Picture this: You’re an incoming freshman, ready to sign up for your first semester of classes at MSU. You didn’t reach a certain threshold on the required math placement examination and are now required to take Math 1825. Imagine this Math 1825 course being online and you not receiving credit for it, despite it being a university requirement and costing the same as other courses. That doesn’t sound terrifying in the least sense, does it? How would that make you feel?
This was the reality for a large number of students at Michigan State, up until this fall. Concerns shared between the Department of Mathematics, the Department of Statistics and Probability, the Program in Mathematics Education (PRIME), the Office of the Associate Provost for Undergraduate Education (APUE), and the Hub ultimately resulted in the dissolution of Math 1825 in favor of a system of improvements across introductory mathematics courses to both alleviate the stress that students were facing with Math 1825 and to effectively enhance the experience for students.
As of Fall 2018, all of the introductory mathematics courses, Quantitative Literacy (Math 101 & 102) and College Algebra (Math 103), are offered in formats that allow students to enroll directly without having to first pass developmental mathematics. In particular, College Algebra is being offered as a stretched sequence of courses, Math 103A and 103B. Though these courses take two semesters to complete, they are offered for credit, counting towards students’ undergraduate degree(s), and they are offered in-person as opposed to the online model of Math 1825. Additionally, these courses incorporate standards-based grading, a system in which students receive scores and credit based on their demonstrated learning relative to explicit course objectives. In Math 1825 and most other courses, students instead receive credit based on a mix of effort, behavior, and achievement as demonstrated on quizzes and tests.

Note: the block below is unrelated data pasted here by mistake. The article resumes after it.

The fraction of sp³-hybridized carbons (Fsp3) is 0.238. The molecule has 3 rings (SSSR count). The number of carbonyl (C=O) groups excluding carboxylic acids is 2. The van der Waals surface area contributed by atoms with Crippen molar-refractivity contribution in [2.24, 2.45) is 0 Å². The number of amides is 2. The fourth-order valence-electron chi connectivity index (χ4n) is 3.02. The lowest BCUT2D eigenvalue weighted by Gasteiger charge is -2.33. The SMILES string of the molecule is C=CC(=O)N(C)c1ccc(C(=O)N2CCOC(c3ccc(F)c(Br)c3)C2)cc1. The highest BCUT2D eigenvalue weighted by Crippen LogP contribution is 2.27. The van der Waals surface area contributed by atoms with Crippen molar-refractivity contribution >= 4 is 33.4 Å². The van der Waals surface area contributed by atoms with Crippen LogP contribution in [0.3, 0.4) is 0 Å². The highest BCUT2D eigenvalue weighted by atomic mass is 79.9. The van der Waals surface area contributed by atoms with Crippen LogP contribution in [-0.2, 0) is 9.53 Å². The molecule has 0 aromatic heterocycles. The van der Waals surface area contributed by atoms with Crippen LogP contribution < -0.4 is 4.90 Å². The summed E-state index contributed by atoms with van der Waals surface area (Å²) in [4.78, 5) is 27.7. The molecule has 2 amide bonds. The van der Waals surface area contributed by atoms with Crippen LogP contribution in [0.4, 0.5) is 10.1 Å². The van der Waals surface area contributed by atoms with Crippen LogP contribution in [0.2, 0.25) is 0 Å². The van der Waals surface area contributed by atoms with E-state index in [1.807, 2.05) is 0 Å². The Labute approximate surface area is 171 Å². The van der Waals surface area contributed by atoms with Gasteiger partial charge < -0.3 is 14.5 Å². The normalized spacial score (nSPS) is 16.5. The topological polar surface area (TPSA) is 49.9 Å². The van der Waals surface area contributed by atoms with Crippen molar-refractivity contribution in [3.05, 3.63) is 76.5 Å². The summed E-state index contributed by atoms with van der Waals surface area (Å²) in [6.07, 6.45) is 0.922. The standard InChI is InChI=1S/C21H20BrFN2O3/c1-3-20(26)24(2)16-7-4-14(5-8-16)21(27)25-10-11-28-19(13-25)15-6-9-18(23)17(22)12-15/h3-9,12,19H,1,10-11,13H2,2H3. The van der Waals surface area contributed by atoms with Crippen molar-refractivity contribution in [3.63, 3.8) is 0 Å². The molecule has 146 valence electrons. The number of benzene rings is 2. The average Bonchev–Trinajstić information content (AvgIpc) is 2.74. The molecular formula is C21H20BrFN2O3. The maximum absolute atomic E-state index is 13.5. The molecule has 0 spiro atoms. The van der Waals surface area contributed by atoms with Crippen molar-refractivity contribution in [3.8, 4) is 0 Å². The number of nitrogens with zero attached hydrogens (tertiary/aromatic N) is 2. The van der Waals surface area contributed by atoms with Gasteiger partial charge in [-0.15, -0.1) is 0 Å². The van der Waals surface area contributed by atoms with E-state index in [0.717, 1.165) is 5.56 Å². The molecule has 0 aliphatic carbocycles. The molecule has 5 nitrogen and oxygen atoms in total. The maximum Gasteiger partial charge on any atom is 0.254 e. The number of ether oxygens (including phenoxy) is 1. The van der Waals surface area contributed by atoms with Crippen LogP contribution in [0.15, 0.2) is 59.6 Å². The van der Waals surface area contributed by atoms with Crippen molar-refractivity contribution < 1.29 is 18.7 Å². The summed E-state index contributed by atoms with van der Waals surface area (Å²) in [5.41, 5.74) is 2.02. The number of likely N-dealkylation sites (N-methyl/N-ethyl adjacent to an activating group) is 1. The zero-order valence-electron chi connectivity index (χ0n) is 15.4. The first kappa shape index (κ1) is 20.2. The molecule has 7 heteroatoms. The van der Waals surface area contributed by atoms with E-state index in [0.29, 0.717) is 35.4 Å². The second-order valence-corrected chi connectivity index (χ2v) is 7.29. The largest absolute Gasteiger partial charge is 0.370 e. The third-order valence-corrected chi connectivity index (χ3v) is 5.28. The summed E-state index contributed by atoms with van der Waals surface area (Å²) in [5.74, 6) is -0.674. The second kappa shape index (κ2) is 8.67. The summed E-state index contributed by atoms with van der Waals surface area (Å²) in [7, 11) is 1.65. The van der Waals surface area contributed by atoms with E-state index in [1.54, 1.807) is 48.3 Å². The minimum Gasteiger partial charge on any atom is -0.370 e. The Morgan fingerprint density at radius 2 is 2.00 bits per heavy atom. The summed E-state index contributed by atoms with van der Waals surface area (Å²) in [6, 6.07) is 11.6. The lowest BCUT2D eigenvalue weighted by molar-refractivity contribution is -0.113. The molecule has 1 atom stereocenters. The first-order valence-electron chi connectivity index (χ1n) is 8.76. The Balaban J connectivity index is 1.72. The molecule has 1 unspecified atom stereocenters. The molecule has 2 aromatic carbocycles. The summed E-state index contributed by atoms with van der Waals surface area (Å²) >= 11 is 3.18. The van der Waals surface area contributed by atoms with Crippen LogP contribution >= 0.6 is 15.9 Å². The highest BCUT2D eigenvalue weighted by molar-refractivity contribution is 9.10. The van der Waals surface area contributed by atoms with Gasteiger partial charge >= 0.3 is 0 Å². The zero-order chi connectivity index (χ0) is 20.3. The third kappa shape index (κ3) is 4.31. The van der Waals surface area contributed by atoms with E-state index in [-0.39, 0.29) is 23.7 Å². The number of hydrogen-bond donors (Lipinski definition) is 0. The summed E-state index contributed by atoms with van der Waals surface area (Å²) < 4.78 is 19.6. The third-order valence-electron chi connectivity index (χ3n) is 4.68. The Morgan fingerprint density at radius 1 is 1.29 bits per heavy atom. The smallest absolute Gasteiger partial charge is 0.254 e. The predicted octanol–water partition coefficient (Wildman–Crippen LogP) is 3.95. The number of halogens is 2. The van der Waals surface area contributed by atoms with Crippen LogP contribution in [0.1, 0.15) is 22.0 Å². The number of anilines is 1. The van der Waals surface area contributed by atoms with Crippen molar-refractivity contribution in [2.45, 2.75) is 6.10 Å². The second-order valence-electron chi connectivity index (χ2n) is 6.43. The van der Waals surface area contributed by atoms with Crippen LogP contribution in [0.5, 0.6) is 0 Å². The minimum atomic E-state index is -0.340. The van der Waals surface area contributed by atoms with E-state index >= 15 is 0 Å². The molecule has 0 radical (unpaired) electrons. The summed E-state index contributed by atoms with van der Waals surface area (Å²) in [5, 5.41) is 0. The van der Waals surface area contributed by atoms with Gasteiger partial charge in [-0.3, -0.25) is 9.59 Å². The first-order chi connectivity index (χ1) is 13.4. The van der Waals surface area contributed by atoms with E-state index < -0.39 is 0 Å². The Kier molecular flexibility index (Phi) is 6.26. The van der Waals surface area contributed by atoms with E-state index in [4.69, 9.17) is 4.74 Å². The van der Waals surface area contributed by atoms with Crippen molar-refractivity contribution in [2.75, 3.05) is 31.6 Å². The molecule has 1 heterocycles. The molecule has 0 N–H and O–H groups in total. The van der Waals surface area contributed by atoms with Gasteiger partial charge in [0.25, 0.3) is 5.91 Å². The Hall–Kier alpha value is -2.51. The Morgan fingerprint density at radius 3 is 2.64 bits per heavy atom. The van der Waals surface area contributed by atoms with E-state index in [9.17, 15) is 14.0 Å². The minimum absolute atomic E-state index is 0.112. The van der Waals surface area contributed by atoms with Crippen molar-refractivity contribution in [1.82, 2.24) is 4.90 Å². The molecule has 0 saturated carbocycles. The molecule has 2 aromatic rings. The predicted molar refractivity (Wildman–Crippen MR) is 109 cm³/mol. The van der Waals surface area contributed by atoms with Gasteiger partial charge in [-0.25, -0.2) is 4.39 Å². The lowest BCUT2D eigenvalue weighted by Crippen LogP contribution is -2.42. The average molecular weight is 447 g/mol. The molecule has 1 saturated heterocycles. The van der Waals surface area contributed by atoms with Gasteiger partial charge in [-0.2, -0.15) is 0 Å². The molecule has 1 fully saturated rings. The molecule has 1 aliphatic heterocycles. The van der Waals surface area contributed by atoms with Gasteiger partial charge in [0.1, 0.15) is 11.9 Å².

Together, the purpose of these changes is to provide a more equitable pathway through introductory mathematics that focuses on students developing knowledge and skills relevant to their other coursework and degree programs. Because so many changes are occurring in tandem across these courses, one role for the Hub in this project is to continually collect and analyze data that helps the instructors and faculty teams make decisions about changing the courses. For example, Becky Matz, academic specialist in the Hub, said “We are looking to conduct student interviews specifically in Math 101 and 103A toward the end of this semester to dig a little deeper into how the course designs are working.”
Student Success has always been a priority for MSU and with these substantial shifts in introductory mathematics courses, this is the case, more than ever. For more information on how MSU has been working to restructure the experience of first-year students with math courses, visit https://undergrad.msu.edu/news/view/id/186.